Uganda: Is UCC Going Rogue?

MPs opposed to the deletion of Article 102 (b) from the Constitution sing at Parliament days before their protest degenerated into a brawl (file photo).

Kampala — What, really, is the mandate of the Uganda Communications Commission (UCC)?

On its face, UCC's mandate appears clear; it is the country's communications regulatory agency. It is supposed to promote and safeguard the interests of consumers and operators on quality. However, there is a growing view that UCC does not have the legal mandate to do some of the things it has been doing instead. Critics point out that the space for free speech is shrinking because the state uses the law selectively to determine what can and cannot pass.

The matter has become so urgent that the Parliamentary Committee on Commissions, State Authorities and State Enterprises (COSASE) has it on its agenda.

A member of the committee, Medard Lubega Sseggona, who is the MP for Busiiro South, says as soon as there is opportunity, COSASE will summon UCC officials to explain why they are engaged in certain activities that appear to be outside the agency's mandate.

He told The Independent in an interview that UCC has moved beyond regulation to become a repressive agency and cited incidents in which UCC has blocked social media access, stopped media houses from covering certain political events, and either closed or threatened to close media outlets that give a platform to opponents of the ruling NRM party.

"What Mutabazi is doing is in effect criminal," Sseggona says in reference to Godfrey Mutabazi, the UCC executive director, "the rate at which UCC is denying Ugandans access to information and professionals the right to practice their trade is alarming and deplorable."

The Human Rights Network for Journalists Uganda (HRNJ-U) also says it is going to court to seek interpretation on the mandate of UCC.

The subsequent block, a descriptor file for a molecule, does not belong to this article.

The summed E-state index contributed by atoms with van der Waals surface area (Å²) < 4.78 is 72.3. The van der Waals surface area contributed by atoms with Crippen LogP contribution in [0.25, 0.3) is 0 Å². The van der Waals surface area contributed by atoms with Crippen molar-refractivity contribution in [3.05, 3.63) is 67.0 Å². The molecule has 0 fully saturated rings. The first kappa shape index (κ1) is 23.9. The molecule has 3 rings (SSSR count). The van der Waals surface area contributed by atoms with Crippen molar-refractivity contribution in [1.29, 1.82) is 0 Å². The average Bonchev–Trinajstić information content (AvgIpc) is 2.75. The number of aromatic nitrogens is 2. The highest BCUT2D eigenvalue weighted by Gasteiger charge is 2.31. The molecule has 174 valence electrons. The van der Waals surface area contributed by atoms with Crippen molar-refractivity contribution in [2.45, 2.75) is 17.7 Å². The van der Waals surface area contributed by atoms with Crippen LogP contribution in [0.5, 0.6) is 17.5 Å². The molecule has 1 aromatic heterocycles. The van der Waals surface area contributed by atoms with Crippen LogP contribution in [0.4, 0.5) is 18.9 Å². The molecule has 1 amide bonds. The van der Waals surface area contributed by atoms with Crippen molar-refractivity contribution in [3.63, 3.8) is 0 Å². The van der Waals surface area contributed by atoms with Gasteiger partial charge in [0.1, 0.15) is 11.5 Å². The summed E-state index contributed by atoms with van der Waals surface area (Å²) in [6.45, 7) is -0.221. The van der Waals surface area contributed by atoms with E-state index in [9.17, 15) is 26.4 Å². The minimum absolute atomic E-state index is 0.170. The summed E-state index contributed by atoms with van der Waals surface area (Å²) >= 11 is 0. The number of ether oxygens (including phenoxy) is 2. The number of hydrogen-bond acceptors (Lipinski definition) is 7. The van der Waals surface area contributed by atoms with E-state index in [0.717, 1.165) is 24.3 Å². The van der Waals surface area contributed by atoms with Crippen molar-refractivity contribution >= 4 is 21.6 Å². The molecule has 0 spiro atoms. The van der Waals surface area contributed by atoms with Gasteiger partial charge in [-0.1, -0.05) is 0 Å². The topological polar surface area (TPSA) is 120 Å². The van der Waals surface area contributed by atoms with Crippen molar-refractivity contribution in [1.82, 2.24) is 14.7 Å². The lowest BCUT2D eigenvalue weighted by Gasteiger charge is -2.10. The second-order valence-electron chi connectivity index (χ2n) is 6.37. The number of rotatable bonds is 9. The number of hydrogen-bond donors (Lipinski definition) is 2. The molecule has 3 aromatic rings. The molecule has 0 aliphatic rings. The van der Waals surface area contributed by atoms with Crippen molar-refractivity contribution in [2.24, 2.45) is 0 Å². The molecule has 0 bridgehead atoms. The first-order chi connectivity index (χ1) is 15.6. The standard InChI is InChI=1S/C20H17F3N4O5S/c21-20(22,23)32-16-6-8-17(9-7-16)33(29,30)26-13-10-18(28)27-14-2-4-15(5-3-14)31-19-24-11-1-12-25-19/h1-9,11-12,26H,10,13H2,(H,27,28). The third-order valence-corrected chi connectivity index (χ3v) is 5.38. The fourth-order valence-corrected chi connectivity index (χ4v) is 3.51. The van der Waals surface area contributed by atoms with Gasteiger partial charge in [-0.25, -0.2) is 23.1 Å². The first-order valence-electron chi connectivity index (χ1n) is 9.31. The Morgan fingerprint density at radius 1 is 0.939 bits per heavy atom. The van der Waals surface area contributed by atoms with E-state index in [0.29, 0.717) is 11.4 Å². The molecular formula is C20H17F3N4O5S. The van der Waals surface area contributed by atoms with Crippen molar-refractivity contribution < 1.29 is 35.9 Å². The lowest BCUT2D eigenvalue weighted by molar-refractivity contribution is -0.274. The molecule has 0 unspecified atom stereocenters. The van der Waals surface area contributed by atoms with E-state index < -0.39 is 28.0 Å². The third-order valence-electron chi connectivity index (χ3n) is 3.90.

Robert Ssempala, the HRNJ-U national coordinator told The Independent that his organization is reacting to UCC's recent directive to media houses to stop live broadcasts of MPs exchanging punches on Sept.26 in parliament.

"We don't know if they are doing this deliberately or there is pressure behind them but one thing is for sure; what UCC is doing is absolutely wrong; it is illegal and illegitimate," Ssempala told The Independent.

Tempers flared in Parliament on Sept.26 over a controversial motion to delete Article 102 (b) that limits the age of presidential candidates from the Constitution.

Speaker of Parliament, Rebecca Kadaga, was compelled to abruptly adjourn the House after opposition MPs disrupted Igara West MP, Raphael Magyezi, from moving a motion on removing the presidential age limit. The pro-age limit MPs sang and made other noises for close to 20 minutes inside the Parliament Chambers until Kadaga sent the House packing.

Security personnel entered the chambers and dragged rowdy MPs out when they attempted a repeat the next day. Despite Mutabazi's ban on live broadcast, images of MPs being battered, fighting with microphones, and throwing parliament furniture at each other were beamed around the world.